The legendary multi-cultural American dance company Dance Theatre of Harlem will perform its new one-act ballet, “Far but Close,” along with other repertoire on Wednesday May 7, at 8 p.m. The performance is presented by the Center for the Arts at Virginia Tech.

The event  will be held in the Anne and Ellen Fife Theatre, located within the Moss Arts Center’s Street and Davis Performance Hall at 190 Alumni Mall. 

Developed specifically for the revived Dance Theatre of Harlem, “Far but Close” is a new way of looking at how the language of ballet can be used to tell a story. Playwright and spoken word artist Daniel Beaty created the frame with a powerful tale that explores the healing power of romantic love.

John Alleyne’s choreography reveals the people inside the story, defining character and relationship as bodies move through space. Propelling the story forward is the soulful rhythm of Daniel Bernard Roumain’s music. This contemporary love story takes audience members on a journey filled with passion and ultimately understanding.  

The company will also perform “Gloria,” a tribute to Harlem’s rich cultural legacy; a piece that explores how the concept of time changes through the wondrous periods of love titled “When Love;” and “Return,” which blends the elegance of classical ballet with the gritty drive of soul music, including songs by Aretha Franklin and James Brown.

Along with main stage performances across the U.S. and abroad, the Dance Theatre of Harlem offers a range of educational and arts engagement activities. In coordination with the Center for the Arts, the company will lead a master class with 35 students from the Center of Dance in Blacksburg. The dance studio was founded by Carol Crawford Smith, who also serves as artistic director. Smith is a professional dance performer, instructor, and educator, who served as a dance artist and soloist with Dance Theatre of Harlem from 1978 to 1988.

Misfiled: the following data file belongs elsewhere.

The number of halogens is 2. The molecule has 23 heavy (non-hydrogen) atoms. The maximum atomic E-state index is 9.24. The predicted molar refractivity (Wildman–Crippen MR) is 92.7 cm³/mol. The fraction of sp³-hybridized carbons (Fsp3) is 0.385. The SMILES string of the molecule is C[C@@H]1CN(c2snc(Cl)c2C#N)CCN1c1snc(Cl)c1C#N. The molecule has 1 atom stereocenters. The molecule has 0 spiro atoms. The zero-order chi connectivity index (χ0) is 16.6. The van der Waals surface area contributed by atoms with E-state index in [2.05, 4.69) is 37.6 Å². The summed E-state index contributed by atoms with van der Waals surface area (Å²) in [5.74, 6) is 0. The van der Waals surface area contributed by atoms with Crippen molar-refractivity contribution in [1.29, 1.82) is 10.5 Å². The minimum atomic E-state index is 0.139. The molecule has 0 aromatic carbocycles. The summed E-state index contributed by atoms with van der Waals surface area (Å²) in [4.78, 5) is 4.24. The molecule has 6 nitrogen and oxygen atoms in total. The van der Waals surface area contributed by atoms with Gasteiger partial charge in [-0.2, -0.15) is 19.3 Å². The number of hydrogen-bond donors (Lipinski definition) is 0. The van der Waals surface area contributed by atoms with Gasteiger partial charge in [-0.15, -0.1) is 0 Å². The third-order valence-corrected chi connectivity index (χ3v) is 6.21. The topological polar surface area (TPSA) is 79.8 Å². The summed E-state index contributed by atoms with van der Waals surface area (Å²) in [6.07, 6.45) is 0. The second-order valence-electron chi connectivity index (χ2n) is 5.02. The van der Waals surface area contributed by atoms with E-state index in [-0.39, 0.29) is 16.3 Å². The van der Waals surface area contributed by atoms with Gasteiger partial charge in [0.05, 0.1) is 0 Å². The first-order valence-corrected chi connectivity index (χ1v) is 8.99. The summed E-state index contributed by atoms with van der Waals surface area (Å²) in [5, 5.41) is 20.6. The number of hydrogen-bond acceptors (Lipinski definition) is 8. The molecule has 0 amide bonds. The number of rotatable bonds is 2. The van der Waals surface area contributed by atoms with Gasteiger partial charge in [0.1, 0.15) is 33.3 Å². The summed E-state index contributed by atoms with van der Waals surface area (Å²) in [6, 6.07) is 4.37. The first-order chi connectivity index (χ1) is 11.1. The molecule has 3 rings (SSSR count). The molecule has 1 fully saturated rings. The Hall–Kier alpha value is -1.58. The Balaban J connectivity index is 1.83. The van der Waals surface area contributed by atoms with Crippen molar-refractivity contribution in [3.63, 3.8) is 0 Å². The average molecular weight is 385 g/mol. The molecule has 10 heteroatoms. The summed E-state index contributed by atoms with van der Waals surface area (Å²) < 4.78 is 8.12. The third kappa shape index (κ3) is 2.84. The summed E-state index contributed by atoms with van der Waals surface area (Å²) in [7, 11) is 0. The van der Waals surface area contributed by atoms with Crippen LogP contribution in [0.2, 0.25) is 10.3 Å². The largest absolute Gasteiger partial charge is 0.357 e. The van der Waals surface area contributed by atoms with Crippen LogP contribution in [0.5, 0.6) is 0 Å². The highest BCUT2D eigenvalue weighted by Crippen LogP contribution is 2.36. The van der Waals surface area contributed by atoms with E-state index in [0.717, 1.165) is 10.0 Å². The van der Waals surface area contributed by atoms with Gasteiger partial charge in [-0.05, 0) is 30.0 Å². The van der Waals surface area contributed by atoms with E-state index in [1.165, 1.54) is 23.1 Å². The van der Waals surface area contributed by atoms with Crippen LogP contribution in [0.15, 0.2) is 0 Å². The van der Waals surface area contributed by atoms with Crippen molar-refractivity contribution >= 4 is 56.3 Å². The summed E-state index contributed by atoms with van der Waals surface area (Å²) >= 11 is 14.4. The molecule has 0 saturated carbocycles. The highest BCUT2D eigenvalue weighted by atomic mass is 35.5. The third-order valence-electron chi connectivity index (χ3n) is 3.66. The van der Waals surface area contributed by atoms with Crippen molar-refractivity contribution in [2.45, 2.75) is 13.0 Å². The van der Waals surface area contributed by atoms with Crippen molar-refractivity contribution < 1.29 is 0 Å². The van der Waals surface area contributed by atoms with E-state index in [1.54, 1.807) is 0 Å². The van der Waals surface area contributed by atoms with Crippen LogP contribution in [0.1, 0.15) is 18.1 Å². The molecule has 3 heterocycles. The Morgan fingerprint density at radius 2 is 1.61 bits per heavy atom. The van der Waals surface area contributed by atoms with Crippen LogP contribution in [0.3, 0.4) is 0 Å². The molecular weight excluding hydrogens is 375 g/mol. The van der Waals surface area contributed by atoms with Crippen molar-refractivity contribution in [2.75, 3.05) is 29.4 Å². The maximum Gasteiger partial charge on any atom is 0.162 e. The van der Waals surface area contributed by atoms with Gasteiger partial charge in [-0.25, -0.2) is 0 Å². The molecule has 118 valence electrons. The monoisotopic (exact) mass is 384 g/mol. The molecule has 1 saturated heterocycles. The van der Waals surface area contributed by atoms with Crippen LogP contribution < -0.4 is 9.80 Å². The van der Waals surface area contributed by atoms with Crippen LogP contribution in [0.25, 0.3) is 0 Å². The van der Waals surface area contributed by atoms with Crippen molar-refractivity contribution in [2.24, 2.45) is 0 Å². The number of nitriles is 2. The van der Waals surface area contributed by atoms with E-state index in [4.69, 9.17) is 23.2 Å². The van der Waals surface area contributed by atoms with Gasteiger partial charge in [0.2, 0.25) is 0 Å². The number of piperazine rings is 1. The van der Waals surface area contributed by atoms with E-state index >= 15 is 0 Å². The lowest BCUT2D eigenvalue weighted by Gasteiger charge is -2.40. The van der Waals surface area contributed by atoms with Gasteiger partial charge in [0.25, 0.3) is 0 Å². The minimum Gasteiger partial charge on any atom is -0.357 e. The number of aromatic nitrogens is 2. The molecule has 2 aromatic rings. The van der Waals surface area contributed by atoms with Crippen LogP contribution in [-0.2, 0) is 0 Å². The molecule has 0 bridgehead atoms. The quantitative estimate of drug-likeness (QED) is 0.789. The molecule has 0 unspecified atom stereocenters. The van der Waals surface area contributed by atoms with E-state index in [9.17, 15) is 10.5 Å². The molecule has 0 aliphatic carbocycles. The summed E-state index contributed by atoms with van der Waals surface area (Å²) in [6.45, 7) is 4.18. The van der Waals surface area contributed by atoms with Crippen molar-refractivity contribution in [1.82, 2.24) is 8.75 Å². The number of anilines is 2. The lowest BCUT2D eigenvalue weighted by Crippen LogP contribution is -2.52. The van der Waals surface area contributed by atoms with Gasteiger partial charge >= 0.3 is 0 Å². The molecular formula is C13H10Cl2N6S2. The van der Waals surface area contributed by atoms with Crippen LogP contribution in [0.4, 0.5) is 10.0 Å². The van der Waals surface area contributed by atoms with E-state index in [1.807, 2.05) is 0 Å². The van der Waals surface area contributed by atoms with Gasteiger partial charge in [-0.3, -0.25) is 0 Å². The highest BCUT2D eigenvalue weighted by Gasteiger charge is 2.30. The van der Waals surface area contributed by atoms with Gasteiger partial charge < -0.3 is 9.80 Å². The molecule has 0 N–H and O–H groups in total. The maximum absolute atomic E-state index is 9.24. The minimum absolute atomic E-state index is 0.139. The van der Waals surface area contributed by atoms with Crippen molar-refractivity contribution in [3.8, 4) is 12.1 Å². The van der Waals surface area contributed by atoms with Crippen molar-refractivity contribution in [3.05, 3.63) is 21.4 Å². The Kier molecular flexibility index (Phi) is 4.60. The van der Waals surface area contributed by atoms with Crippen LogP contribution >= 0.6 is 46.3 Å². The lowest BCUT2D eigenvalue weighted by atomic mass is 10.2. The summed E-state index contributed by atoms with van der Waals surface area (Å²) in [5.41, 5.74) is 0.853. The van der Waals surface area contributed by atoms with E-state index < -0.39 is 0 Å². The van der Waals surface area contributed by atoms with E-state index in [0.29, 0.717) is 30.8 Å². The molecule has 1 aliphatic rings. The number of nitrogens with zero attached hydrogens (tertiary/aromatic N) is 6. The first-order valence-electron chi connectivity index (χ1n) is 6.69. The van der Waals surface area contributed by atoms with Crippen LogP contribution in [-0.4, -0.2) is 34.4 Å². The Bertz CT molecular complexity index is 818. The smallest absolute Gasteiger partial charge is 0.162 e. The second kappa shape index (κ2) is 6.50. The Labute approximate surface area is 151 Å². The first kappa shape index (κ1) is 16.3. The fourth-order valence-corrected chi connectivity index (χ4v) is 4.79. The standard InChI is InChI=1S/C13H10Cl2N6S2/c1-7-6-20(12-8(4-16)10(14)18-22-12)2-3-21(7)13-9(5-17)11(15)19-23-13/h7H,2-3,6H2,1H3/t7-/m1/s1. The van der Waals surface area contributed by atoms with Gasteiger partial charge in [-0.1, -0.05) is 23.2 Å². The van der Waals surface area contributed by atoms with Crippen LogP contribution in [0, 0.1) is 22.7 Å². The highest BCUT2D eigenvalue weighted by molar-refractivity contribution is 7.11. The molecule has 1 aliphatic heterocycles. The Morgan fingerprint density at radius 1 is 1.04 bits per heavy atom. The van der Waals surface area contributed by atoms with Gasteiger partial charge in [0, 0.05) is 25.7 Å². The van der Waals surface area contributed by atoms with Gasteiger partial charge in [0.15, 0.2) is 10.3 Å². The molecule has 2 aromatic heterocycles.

Founded in 1969 by Arthur Mitchell and Karel Shook as an affirmation of the power of art to transform, the Dance Theatre of Harlem Company, which was composed at that time of African-American artists barred from U.S. ballet companies because of the color of their skin, became an expression of human excellence that broke down barriers and inspired millions.

Now under the leadership of artistic director and former prima ballerina Virginia Johnson and executive director Laveen Naidu, the company is streamlined for the 21st-century international touring environment, providing opportunities for creative expression and artistic excellence in the performing arts.


Tickets are $20-$30 for general public and $10 for students and youth 18 years old and under. Tickets can be purchased online; at the Moss Arts Center's box office, noon to 6 p.m. on Monday through Friday and noon to 4 p.m. on Saturday; or by calling 540-231-5300.

Parking is available in the North End Parking Garage on Turner Street. Virginia Tech faculty and staff possessing a valid Virginia Tech parking permit can enter and exit the garage free of charge. Event parking for visitors is $5. Event passes may be purchased in advance through the Center for the Arts box office or when entering the garage on event evenings. Limited street parking is also available. Parking on Alumni Mall is free on weekdays after 5 p.m. and on weekends.



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